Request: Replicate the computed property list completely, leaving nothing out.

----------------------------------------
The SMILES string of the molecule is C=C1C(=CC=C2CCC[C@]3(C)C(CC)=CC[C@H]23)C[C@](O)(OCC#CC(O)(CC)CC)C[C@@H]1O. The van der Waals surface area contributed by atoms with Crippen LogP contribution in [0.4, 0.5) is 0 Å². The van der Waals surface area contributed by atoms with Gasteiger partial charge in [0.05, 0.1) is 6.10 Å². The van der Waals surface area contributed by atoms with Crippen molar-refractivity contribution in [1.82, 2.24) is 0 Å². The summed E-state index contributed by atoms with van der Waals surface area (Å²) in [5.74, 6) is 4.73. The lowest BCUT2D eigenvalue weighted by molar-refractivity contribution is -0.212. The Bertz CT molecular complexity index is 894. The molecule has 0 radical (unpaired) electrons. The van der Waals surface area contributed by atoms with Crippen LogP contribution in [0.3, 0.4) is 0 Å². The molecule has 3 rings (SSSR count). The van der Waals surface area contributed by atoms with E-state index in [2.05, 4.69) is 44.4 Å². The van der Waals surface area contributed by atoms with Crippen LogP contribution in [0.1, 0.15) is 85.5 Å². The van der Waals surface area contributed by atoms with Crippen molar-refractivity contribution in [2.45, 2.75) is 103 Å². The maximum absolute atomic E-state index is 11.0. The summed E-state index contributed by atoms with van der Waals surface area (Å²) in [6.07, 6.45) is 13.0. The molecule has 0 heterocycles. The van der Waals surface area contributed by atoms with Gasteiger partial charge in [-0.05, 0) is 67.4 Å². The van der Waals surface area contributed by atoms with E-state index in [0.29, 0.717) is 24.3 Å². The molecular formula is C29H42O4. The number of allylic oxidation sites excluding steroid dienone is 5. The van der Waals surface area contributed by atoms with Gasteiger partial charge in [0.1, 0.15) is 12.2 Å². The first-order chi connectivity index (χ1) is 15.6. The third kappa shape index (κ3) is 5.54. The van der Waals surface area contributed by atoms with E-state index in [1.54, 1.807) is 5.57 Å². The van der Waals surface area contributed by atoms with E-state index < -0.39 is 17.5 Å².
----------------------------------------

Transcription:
The SMILES string of the molecule is C=C1C(=CC=C2CCC[C@]3(C)C(CC)=CC[C@H]23)C[C@](O)(OCC#CC(O)(CC)CC)C[C@@H]1O. The van der Waals surface area contributed by atoms with Crippen LogP contribution in [0.4, 0.5) is 0 Å². The van der Waals surface area contributed by atoms with Gasteiger partial charge in [0.05, 0.1) is 6.10 Å². The van der Waals surface area contributed by atoms with Crippen molar-refractivity contribution in [1.82, 2.24) is 0 Å². The summed E-state index contributed by atoms with van der Waals surface area (Å²) in [5.74, 6) is 4.73. The lowest BCUT2D eigenvalue weighted by molar-refractivity contribution is -0.212. The Bertz CT molecular complexity index is 894. The molecule has 0 radical (unpaired) electrons. The van der Waals surface area contributed by atoms with Crippen LogP contribution in [0.3, 0.4) is 0 Å². The molecule has 3 rings (SSSR count). The van der Waals surface area contributed by atoms with E-state index in [2.05, 4.69) is 44.4 Å². The van der Waals surface area contributed by atoms with Crippen LogP contribution in [0.1, 0.15) is 85.5 Å². The van der Waals surface area contributed by atoms with Crippen molar-refractivity contribution in [2.45, 2.75) is 103 Å². The maximum absolute atomic E-state index is 11.0. The summed E-state index contributed by atoms with van der Waals surface area (Å²) in [6.07, 6.45) is 13.0. The molecule has 0 heterocycles. The van der Waals surface area contributed by atoms with Gasteiger partial charge in [-0.05, 0) is 67.4 Å². The van der Waals surface area contributed by atoms with E-state index in [0.29, 0.717) is 24.3 Å². The molecular formula is C29H42O4. The number of allylic oxidation sites excluding steroid dienone is 5. The van der Waals surface area contributed by atoms with Gasteiger partial charge in [0.1, 0.15) is 12.2 Å². The first-order chi connectivity index (χ1) is 15.6. The third kappa shape index (κ3) is 5.54. The van der Waals surface area contributed by atoms with E-state index in [1.54, 1.807) is 5.57 Å². The van der Waals surface area contributed by atoms with E-state index < -0.39 is 17.5 Å².